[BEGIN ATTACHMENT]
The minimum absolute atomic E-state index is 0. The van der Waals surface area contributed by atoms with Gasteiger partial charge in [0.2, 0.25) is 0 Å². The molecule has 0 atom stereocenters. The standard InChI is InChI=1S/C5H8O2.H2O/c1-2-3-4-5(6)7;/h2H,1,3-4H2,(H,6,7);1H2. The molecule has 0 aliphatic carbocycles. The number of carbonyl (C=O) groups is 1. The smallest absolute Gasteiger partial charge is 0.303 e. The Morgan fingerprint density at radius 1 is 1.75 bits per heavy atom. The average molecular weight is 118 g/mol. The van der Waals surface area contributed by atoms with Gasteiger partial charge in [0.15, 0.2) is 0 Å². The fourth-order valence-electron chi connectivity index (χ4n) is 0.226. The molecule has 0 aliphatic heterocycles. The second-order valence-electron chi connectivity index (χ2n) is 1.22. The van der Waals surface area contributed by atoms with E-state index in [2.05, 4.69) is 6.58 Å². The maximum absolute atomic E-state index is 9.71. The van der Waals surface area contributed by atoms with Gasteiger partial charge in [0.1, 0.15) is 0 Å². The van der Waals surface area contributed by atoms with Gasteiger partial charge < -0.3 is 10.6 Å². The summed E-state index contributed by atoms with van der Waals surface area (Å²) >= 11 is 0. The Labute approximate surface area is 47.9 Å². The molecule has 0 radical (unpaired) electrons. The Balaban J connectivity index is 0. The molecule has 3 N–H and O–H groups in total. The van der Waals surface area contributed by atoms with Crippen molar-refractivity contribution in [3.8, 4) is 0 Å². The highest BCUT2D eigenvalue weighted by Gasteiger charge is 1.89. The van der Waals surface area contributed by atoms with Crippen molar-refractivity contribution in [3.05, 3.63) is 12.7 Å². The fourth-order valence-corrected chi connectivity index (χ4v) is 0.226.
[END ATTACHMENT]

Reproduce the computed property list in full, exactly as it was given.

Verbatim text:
The minimum absolute atomic E-state index is 0. The van der Waals surface area contributed by atoms with Gasteiger partial charge in [0.2, 0.25) is 0 Å². The molecule has 0 atom stereocenters. The standard InChI is InChI=1S/C5H8O2.H2O/c1-2-3-4-5(6)7;/h2H,1,3-4H2,(H,6,7);1H2. The molecule has 0 aliphatic carbocycles. The number of carbonyl (C=O) groups is 1. The smallest absolute Gasteiger partial charge is 0.303 e. The Morgan fingerprint density at radius 1 is 1.75 bits per heavy atom. The average molecular weight is 118 g/mol. The van der Waals surface area contributed by atoms with Gasteiger partial charge in [0.15, 0.2) is 0 Å². The fourth-order valence-electron chi connectivity index (χ4n) is 0.226. The molecule has 0 aliphatic heterocycles. The second-order valence-electron chi connectivity index (χ2n) is 1.22. The van der Waals surface area contributed by atoms with E-state index in [2.05, 4.69) is 6.58 Å². The maximum absolute atomic E-state index is 9.71. The van der Waals surface area contributed by atoms with Gasteiger partial charge in [0.1, 0.15) is 0 Å². The van der Waals surface area contributed by atoms with Gasteiger partial charge < -0.3 is 10.6 Å². The summed E-state index contributed by atoms with van der Waals surface area (Å²) >= 11 is 0. The Labute approximate surface area is 47.9 Å². The molecule has 0 radical (unpaired) electrons. The Balaban J connectivity index is 0. The molecule has 3 N–H and O–H groups in total. The van der Waals surface area contributed by atoms with Crippen molar-refractivity contribution in [3.8, 4) is 0 Å². The highest BCUT2D eigenvalue weighted by Gasteiger charge is 1.89. The van der Waals surface area contributed by atoms with Crippen molar-refractivity contribution in [3.05, 3.63) is 12.7 Å². The fourth-order valence-corrected chi connectivity index (χ4v) is 0.226.